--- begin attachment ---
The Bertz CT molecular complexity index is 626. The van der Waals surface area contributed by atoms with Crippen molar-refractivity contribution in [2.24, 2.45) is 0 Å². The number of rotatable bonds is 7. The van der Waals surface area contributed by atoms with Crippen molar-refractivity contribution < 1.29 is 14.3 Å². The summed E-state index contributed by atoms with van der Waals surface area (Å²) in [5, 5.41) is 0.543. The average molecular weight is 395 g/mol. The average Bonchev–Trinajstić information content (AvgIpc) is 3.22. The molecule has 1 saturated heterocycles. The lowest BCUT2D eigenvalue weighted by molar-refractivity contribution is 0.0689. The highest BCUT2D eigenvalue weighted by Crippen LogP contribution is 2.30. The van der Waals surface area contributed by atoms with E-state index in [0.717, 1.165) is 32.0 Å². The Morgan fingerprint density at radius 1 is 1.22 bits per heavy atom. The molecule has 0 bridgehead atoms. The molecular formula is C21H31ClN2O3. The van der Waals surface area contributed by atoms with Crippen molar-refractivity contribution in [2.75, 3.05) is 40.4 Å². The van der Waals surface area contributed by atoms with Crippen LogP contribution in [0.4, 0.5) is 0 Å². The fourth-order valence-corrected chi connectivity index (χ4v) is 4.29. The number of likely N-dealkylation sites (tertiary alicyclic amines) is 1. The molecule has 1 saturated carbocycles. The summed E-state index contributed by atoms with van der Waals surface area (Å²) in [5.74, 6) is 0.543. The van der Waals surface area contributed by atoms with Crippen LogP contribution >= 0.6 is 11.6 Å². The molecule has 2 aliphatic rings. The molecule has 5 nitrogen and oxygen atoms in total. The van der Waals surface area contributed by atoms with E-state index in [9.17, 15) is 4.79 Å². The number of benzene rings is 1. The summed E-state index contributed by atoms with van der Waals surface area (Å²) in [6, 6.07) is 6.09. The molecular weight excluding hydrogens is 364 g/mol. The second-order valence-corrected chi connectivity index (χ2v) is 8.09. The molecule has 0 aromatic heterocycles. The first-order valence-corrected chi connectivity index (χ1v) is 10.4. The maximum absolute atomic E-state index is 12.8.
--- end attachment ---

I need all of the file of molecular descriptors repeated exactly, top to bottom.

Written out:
The Bertz CT molecular complexity index is 626. The van der Waals surface area contributed by atoms with Crippen molar-refractivity contribution in [2.24, 2.45) is 0 Å². The number of rotatable bonds is 7. The van der Waals surface area contributed by atoms with Crippen molar-refractivity contribution < 1.29 is 14.3 Å². The summed E-state index contributed by atoms with van der Waals surface area (Å²) in [5, 5.41) is 0.543. The average molecular weight is 395 g/mol. The average Bonchev–Trinajstić information content (AvgIpc) is 3.22. The molecule has 1 saturated heterocycles. The lowest BCUT2D eigenvalue weighted by molar-refractivity contribution is 0.0689. The highest BCUT2D eigenvalue weighted by Crippen LogP contribution is 2.30. The van der Waals surface area contributed by atoms with E-state index in [0.717, 1.165) is 32.0 Å². The Morgan fingerprint density at radius 1 is 1.22 bits per heavy atom. The molecule has 0 bridgehead atoms. The molecular formula is C21H31ClN2O3. The van der Waals surface area contributed by atoms with Crippen molar-refractivity contribution in [2.75, 3.05) is 40.4 Å². The van der Waals surface area contributed by atoms with Crippen LogP contribution in [0.4, 0.5) is 0 Å². The fourth-order valence-corrected chi connectivity index (χ4v) is 4.29. The number of likely N-dealkylation sites (tertiary alicyclic amines) is 1. The molecule has 1 saturated carbocycles. The summed E-state index contributed by atoms with van der Waals surface area (Å²) in [5.74, 6) is 0.543. The van der Waals surface area contributed by atoms with Crippen LogP contribution >= 0.6 is 11.6 Å². The molecule has 2 aliphatic rings. The molecule has 5 nitrogen and oxygen atoms in total. The van der Waals surface area contributed by atoms with E-state index in [9.17, 15) is 4.79 Å². The number of benzene rings is 1. The summed E-state index contributed by atoms with van der Waals surface area (Å²) in [6, 6.07) is 6.09. The molecular weight excluding hydrogens is 364 g/mol. The second-order valence-corrected chi connectivity index (χ2v) is 8.09. The molecule has 0 aromatic heterocycles. The first-order valence-corrected chi connectivity index (χ1v) is 10.4. The maximum absolute atomic E-state index is 12.8.